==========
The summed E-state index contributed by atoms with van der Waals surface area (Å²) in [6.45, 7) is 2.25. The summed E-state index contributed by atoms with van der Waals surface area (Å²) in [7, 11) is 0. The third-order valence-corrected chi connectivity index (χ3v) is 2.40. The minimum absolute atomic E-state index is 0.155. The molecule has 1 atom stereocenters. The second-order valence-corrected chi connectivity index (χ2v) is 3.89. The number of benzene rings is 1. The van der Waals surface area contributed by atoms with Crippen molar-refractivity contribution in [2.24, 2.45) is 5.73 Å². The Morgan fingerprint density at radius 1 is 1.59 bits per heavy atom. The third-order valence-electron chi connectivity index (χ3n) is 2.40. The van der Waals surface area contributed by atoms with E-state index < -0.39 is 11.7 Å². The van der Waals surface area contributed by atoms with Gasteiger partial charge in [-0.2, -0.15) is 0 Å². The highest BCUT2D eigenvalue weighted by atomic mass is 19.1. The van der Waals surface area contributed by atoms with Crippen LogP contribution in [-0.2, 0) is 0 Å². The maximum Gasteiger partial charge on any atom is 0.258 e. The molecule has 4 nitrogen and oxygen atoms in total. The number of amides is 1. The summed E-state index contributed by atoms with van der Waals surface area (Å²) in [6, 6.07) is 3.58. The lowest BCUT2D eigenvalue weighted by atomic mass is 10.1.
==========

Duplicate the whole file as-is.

The summed E-state index contributed by atoms with van der Waals surface area (Å²) in [6.45, 7) is 2.25. The summed E-state index contributed by atoms with van der Waals surface area (Å²) in [7, 11) is 0. The third-order valence-corrected chi connectivity index (χ3v) is 2.40. The minimum absolute atomic E-state index is 0.155. The molecule has 1 atom stereocenters. The second-order valence-corrected chi connectivity index (χ2v) is 3.89. The number of benzene rings is 1. The van der Waals surface area contributed by atoms with Crippen molar-refractivity contribution in [2.24, 2.45) is 5.73 Å². The Morgan fingerprint density at radius 1 is 1.59 bits per heavy atom. The third-order valence-electron chi connectivity index (χ3n) is 2.40. The van der Waals surface area contributed by atoms with E-state index < -0.39 is 11.7 Å². The van der Waals surface area contributed by atoms with Gasteiger partial charge in [-0.2, -0.15) is 0 Å². The highest BCUT2D eigenvalue weighted by atomic mass is 19.1. The van der Waals surface area contributed by atoms with Crippen LogP contribution in [-0.2, 0) is 0 Å². The maximum Gasteiger partial charge on any atom is 0.258 e. The molecule has 4 nitrogen and oxygen atoms in total. The number of amides is 1. The summed E-state index contributed by atoms with van der Waals surface area (Å²) in [6, 6.07) is 3.58. The lowest BCUT2D eigenvalue weighted by atomic mass is 10.1.